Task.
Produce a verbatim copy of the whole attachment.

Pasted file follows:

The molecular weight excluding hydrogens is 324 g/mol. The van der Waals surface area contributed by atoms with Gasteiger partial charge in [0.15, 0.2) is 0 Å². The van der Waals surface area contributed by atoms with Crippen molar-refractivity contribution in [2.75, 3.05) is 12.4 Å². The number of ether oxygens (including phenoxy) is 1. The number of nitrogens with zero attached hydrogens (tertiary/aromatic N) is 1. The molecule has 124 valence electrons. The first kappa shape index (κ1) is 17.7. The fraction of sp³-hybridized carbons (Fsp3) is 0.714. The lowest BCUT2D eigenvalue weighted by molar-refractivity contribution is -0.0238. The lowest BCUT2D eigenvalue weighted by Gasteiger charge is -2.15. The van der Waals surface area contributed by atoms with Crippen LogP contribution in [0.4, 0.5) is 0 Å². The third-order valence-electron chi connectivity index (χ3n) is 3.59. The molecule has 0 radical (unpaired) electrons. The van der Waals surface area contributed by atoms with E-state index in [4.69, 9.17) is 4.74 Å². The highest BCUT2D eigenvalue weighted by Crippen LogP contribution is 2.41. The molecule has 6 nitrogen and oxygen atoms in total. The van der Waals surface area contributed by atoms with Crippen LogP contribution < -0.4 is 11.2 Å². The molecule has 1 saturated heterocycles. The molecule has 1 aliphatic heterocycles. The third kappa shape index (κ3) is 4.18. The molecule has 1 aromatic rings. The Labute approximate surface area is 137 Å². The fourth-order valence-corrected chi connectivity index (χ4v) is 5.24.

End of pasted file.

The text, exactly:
The molecular weight excluding hydrogens is 324 g/mol. The van der Waals surface area contributed by atoms with Gasteiger partial charge in [0.15, 0.2) is 0 Å². The van der Waals surface area contributed by atoms with Crippen molar-refractivity contribution in [2.75, 3.05) is 12.4 Å². The number of ether oxygens (including phenoxy) is 1. The number of nitrogens with zero attached hydrogens (tertiary/aromatic N) is 1. The molecule has 124 valence electrons. The first kappa shape index (κ1) is 17.7. The fraction of sp³-hybridized carbons (Fsp3) is 0.714. The lowest BCUT2D eigenvalue weighted by molar-refractivity contribution is -0.0238. The lowest BCUT2D eigenvalue weighted by Gasteiger charge is -2.15. The van der Waals surface area contributed by atoms with Crippen LogP contribution in [0.4, 0.5) is 0 Å². The third-order valence-electron chi connectivity index (χ3n) is 3.59. The molecule has 0 radical (unpaired) electrons. The van der Waals surface area contributed by atoms with E-state index in [4.69, 9.17) is 4.74 Å². The highest BCUT2D eigenvalue weighted by Crippen LogP contribution is 2.41. The molecule has 6 nitrogen and oxygen atoms in total. The van der Waals surface area contributed by atoms with Crippen LogP contribution < -0.4 is 11.2 Å². The molecule has 1 saturated heterocycles. The molecule has 1 aliphatic heterocycles. The third kappa shape index (κ3) is 4.18. The molecule has 1 aromatic rings. The Labute approximate surface area is 137 Å². The fourth-order valence-corrected chi connectivity index (χ4v) is 5.24.